State program helps survivors of domestic abuse register to vote and keep their information private
The Nevada Confidential Address Program (CAP) provides participants with a fictitious address
RENO, Nev. (KOLO) - One thing that will remain private when casting your ballot this November is whom you voted for. However, other voter data like your home address is publicly listed when you register, which can be a barrier to voting for some.
For survivors of domestic violence, sexual assault, human trafficking, or stalking who live in fear for their safety, putting their information on public records can be dangerous.
Thankfully, there is a program helping keep survivors safe.
“One of the worst feelings that survivors often have is feeling like they have to keep looking behind their shoulder,” said Alyssa Ropell, development coordinator at the Domestic Violence Resource Center (DVRC).
At DVRC, advocates help survivors register for the Nevada Confidential Address Program or CAP.
“It’s a pretty short application but individuals must work with certified entities to complete the process and all of the Domestic Violence Resource Center advocates are certified to help clients through this process.”
CAP was established during the 1997 Legislative session in Senate Bill 155 authored by Senator Mark James. In 2017 Legislative session transferred the administration of CAP to the Division of Child and Family Services (DCFS).
Participants of the program are granted a fictitious mailing address to maintain their confidentiality.
“That way if a perpetrator were to search their name, they can not easily find them,” said Serena Evans, MPAP, policy coordinator at the Nevada Coalition to END Domestic Violence and Sexual Assault (NCEDSV). “What this does is a mail forwarding service so the state actually then receives their mail.”
As of May, 25 of this year, there are 1,593 total people registered in the CAP program, this includes the applicant and any family located in the household.
The program also offers participants a confidential voter registration form, which can be returned to DCFS or the office of the Secretary of State, where they have one person dedicated to handling the names in CAP.
“We provide it (voter registration form) to the county after redacting the physical address,” said Mark Wlaschin, Deputy Secretary of State for Elections. “We don’t transmit that via email or something else that would be a public document. We transmit that securely.”
Wlaschin said once elections are closer, they talk to county election officials again to identify the precincts associated with the addresses, without using the names associated with those addresses.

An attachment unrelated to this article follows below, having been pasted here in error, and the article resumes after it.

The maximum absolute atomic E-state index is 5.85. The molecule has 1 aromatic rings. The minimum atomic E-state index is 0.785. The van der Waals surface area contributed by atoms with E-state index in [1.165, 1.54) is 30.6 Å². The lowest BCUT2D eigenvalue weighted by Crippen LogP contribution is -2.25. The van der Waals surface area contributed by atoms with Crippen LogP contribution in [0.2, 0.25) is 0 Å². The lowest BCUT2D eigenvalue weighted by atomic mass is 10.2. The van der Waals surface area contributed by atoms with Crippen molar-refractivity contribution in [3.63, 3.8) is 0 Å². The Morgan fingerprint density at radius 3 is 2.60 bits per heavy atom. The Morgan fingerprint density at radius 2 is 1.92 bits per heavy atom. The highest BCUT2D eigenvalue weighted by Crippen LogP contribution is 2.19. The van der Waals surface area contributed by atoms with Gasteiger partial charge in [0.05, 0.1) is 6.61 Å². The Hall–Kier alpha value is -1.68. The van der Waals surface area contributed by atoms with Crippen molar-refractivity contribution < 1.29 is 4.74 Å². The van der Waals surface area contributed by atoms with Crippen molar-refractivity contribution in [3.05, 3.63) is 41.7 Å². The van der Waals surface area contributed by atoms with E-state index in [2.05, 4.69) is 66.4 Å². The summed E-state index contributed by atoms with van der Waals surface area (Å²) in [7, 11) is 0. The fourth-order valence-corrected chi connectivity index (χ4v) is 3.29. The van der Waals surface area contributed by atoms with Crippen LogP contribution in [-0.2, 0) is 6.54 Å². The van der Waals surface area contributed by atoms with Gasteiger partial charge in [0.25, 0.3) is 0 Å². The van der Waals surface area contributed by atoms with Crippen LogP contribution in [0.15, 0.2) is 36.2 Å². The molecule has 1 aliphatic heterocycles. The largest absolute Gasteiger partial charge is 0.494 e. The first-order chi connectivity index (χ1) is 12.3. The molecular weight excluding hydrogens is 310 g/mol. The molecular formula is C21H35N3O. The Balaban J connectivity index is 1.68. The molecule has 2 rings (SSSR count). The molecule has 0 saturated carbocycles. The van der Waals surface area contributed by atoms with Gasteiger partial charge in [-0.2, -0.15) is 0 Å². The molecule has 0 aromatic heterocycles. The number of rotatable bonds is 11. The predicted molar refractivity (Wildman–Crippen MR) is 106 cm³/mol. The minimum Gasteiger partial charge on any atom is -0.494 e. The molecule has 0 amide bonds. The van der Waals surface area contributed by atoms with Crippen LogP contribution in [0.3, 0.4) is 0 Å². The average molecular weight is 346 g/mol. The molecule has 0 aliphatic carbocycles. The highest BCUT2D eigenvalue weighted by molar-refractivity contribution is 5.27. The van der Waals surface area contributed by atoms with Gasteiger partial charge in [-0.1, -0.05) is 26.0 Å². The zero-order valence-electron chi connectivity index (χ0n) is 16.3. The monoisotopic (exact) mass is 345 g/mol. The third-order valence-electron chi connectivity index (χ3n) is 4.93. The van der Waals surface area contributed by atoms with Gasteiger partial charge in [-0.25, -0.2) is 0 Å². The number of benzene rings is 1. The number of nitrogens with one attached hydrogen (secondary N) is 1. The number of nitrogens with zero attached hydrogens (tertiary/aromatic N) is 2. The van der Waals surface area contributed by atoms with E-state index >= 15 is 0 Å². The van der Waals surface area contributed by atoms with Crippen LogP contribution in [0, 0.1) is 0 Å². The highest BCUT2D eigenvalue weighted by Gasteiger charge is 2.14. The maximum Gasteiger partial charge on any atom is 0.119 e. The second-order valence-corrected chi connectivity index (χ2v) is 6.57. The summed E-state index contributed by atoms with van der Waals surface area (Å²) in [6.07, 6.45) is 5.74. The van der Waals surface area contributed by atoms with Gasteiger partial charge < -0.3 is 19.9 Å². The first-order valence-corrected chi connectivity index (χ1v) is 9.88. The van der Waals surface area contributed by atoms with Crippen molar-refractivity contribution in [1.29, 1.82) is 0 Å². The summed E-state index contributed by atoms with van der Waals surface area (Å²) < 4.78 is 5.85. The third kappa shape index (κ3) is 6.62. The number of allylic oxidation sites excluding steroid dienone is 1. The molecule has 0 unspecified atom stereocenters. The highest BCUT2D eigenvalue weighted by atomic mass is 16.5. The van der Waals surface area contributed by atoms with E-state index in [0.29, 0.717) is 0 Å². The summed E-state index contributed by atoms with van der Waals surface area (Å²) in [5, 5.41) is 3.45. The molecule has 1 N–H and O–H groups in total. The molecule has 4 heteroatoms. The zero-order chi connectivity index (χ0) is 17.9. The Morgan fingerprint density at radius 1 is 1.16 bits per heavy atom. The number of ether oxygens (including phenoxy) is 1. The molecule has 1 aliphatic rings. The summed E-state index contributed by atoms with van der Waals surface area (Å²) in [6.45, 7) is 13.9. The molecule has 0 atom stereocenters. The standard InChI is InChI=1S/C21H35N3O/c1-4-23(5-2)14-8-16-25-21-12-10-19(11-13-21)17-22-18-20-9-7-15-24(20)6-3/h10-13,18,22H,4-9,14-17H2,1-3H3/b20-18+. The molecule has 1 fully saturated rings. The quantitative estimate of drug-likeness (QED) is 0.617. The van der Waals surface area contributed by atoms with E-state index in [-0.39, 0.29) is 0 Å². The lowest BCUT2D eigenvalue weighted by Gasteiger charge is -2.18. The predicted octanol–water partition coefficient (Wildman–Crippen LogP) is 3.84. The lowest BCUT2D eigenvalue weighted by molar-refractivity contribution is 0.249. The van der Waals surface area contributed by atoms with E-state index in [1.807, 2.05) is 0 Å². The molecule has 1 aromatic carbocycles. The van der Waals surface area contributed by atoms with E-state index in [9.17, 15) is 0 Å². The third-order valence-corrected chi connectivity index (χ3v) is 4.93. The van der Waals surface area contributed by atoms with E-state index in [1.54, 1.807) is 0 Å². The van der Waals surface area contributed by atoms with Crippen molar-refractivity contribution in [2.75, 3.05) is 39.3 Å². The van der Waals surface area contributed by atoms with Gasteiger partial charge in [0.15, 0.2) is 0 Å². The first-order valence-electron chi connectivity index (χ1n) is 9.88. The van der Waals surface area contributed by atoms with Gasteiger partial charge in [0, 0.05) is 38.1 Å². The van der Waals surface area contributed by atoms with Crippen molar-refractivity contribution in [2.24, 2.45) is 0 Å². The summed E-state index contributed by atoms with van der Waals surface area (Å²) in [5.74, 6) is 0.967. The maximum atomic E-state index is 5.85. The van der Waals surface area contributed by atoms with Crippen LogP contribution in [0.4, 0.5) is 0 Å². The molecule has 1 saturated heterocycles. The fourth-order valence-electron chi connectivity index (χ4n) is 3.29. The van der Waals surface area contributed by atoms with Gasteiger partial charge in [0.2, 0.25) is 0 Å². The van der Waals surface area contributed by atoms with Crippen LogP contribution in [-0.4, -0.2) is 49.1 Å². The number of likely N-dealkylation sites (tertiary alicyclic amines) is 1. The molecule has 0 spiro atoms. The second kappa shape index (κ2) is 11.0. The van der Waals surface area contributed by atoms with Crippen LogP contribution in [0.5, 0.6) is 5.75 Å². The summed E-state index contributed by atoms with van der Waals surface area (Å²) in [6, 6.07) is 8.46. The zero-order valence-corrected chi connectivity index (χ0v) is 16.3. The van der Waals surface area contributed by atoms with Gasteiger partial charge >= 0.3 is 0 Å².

“Election officials send those ballots to us, and we provide those ballots to the voters who then fill it out and cast their ballots the same as everybody else,” he said.
To be eligible, survivors need a temporary protection order in place and a police report or a document from an advocate indicating the victim is receiving services.
According to Wlaschin, the office of the Secretary of State goes to extensive lengths to make sure they’re not revealing participants’ information.
“We now have automatic voter registration, which means that an individual can go to the DMV and if they update a number of covered transactions, they automatically register to vote here in the state,” he said. “There’s an opt-out process but some people, even folks in the Confidential Address Program, may not know about it or be aware of the opting-out process and may inadvertently be registered to vote in the public-facing.”
He explains the office runs a query against the statewide voter registration list every day and checks for CAP participants’ names. “To make sure that if someone’s name is there, accidentally, that we immediately work to remove it so that it retains its confidentiality,” said Wlaschin.
Voting can be done in person or by absentee ballot without revealing the person’s address.
For the 2022 general elections, 29 ballots have been sent to CAP participants in Washoe County.
To learn more about CAP, you can reach out to Program Officer Gina Hinds at (888) 432-6189 or email her at firstname.lastname@example.org.
You can also find more information: https://www.ncedsv.org/wp-content/uploads/2022/09/Civic-Engagement-Toolkit-2022.pdf
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